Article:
A Religion of Pieces
In the fourth installment of his column Mohammed Fakhro examines his relationship with his religion, and looks at it as a mosaic of many experiences, across continents.
(O mankind, indeed We have created you from male and female and made you peoples and tribes that you may know one another. Indeed, the most noble of you in the sight of Allah is the most righteous of you. Indeed, Allah is Knowing and Acquainted.) [Qur’an 49:13]
I fell asleep every night of my childhood lost within the images of my room’s ceiling. The ceiling itself, with all 180 tiles of it, is not all that grand of a sight to look at. Each tile is a collection of grey scribbles not unlike an infant’s masterpiece of pencil on white paper. What I loved about my ceiling is that no two tiles were alike. Lines crossed over, looped around in a fainter trace and then jumped down in a whirl of darker grey. In them I saw knights and heroes fighting lions, while dragons and cats mingled in the distance with Jupiter orbiting around them. These tiles were my very own clouds, producing a beautiful array of nonsensical imagery night after night.
There was something about the tiles that sparks a similarity to my relationship with religion: each experience was imperfectly imprinted to last.
I was 8 or 9 years old some Ramadans ago when I memorised tiny new verses of the Quran each day. At night I would take my dad’s hand and walk towards our neighborhood mosque for prayer. My dad would always stay longer for the sunna prayer, giving me the much awaited opportunity to mimic the verses I did not understand, in triumph. I awoke on my right side after one of those nights to find my hands on my pillow as if raised in prayer. Gullible as I was, I asked my dad what that meant. “It means that Allah loves you,” he answered.
I entered the holy grounds of Mecca for the first time as a teenager. We had planned on waking up just before fajr prayer for the coveted chance of touching the Black Stone. I had only a small concept of what the Stone was but knew its importance. My brother woke up to wash and I followed; ceremonially washing my hands, face, arms, head and feet in ablution. What I noticed was a smell that came off my hands that I could not get rid of, and decided that when the time came, I would not touch the Stone and revert to kissing it instead. And when that time came, I was too short and in a line that was too long to think twice. I put my hands on the stone to lift myself up enough to kiss it and make duaa. The moment I stepped back, a bird avoided all the pristine white marble of the floor and pooped on my head instead.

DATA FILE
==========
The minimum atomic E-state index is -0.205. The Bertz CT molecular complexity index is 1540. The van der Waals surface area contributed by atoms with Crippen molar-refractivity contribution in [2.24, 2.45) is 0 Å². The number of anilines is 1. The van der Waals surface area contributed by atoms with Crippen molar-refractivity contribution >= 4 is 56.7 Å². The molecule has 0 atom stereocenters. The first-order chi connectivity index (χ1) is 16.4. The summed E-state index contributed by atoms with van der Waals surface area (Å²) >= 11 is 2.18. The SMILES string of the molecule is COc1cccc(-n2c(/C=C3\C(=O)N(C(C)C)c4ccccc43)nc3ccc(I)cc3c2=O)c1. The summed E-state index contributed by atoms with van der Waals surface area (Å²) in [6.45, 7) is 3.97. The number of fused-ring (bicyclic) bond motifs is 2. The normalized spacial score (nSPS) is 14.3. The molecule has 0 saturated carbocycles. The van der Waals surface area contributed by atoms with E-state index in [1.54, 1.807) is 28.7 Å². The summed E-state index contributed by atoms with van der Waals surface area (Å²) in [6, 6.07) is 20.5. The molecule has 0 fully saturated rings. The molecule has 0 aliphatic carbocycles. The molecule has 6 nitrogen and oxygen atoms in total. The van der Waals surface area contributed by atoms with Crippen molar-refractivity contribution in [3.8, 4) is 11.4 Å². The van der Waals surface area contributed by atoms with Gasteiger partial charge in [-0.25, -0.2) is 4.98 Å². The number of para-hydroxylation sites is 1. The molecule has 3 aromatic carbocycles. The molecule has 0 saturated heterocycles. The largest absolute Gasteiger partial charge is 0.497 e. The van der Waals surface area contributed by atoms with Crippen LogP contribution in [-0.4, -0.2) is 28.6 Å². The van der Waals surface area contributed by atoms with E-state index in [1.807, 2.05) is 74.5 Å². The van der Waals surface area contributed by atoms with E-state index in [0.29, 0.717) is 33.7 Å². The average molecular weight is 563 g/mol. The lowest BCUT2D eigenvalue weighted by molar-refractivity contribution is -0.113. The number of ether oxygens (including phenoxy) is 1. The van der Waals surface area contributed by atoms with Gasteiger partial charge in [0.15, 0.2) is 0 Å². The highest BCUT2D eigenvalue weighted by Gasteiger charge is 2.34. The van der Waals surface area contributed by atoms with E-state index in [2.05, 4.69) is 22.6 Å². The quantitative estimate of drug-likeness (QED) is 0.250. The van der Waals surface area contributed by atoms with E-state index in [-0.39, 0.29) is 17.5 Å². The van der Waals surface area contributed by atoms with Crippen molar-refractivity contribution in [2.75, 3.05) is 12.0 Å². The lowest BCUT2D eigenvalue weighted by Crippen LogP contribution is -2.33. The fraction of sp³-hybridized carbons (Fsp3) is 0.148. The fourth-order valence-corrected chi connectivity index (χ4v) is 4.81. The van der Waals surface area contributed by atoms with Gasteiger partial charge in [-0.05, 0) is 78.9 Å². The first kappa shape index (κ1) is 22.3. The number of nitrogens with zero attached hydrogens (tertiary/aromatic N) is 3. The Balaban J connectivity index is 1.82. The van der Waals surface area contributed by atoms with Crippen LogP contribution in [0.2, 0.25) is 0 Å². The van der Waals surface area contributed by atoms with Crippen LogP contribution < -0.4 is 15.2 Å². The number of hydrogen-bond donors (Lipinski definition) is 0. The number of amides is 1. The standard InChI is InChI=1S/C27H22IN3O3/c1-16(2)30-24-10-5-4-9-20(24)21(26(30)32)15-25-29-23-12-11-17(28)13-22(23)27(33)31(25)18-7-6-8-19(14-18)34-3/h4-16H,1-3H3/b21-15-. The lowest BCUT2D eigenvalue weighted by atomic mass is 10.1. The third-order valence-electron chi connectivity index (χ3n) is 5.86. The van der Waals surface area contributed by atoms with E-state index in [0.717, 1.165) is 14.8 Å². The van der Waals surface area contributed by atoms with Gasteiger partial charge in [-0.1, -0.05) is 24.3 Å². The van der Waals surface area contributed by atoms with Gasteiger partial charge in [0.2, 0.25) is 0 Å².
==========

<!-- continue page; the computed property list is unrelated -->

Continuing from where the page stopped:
At Miami University, I joined the Muslim Student Association. We were not privileged in having a mosque or an imam, and so we made due in a cramped classroom for both the boys and the girls and rotated amongst ourselves ‘imamhood’ duties. I avoided that task.
A tour guide led us towards a local mosque at one of the busier streets of Cape Town two years ago. He stopped in front of a green door smaller than him in size yet older than him by ages. “This is the mosque,” he said. The building was wedged between two shops with the prayer room itself being on the upper floor, where we had to leave our shoes on the first and take the narrow staircase that creaked one barefoot step at a time. The imam spoke as if in conversation, smiling and laughing in a tone I was unaccustomed. I was in awe of how he said what he said as much as I was with what he said.
My tiles are not a collection of classroom memorised verses and lessons we are to mimic but barely understand. It was, as in the verses, from the males and females I have come to know. It has been in them that I saw more of religion than in the loud, imam-toned pulpit.
These patterns can only be seen one seemingly nonsensical piece at a time, and I am still working on seeing them as a whole.
[Photo courtesy: Erfi Anugrah]